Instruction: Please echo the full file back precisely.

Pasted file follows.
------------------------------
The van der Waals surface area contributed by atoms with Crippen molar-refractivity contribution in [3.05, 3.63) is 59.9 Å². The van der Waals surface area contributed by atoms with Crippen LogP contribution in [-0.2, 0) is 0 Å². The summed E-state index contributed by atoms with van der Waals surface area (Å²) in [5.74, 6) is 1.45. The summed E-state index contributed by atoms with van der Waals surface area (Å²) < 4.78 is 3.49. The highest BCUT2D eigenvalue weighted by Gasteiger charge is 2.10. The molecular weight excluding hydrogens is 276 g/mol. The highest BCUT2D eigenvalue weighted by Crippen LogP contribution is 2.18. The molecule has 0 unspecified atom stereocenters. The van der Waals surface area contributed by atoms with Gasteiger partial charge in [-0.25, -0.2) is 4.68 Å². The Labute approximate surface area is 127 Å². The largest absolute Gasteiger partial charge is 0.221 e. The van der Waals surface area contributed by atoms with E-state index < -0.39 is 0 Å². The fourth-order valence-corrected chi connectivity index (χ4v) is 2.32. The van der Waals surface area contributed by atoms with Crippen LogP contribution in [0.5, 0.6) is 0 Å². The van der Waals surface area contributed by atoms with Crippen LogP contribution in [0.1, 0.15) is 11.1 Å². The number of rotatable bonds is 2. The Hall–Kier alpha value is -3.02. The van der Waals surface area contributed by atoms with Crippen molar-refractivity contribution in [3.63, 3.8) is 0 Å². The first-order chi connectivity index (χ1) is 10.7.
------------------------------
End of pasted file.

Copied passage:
The van der Waals surface area contributed by atoms with Crippen molar-refractivity contribution in [3.05, 3.63) is 59.9 Å². The van der Waals surface area contributed by atoms with Crippen LogP contribution in [-0.2, 0) is 0 Å². The summed E-state index contributed by atoms with van der Waals surface area (Å²) in [5.74, 6) is 1.45. The summed E-state index contributed by atoms with van der Waals surface area (Å²) < 4.78 is 3.49. The highest BCUT2D eigenvalue weighted by Gasteiger charge is 2.10. The molecular weight excluding hydrogens is 276 g/mol. The highest BCUT2D eigenvalue weighted by Crippen LogP contribution is 2.18. The molecule has 0 unspecified atom stereocenters. The van der Waals surface area contributed by atoms with Gasteiger partial charge in [-0.25, -0.2) is 4.68 Å². The Labute approximate surface area is 127 Å². The largest absolute Gasteiger partial charge is 0.221 e. The van der Waals surface area contributed by atoms with E-state index < -0.39 is 0 Å². The fourth-order valence-corrected chi connectivity index (χ4v) is 2.32. The van der Waals surface area contributed by atoms with Crippen LogP contribution in [0.5, 0.6) is 0 Å². The van der Waals surface area contributed by atoms with Crippen LogP contribution in [0.1, 0.15) is 11.1 Å². The number of rotatable bonds is 2. The Hall–Kier alpha value is -3.02. The van der Waals surface area contributed by atoms with Crippen molar-refractivity contribution in [3.63, 3.8) is 0 Å². The first-order chi connectivity index (χ1) is 10.7.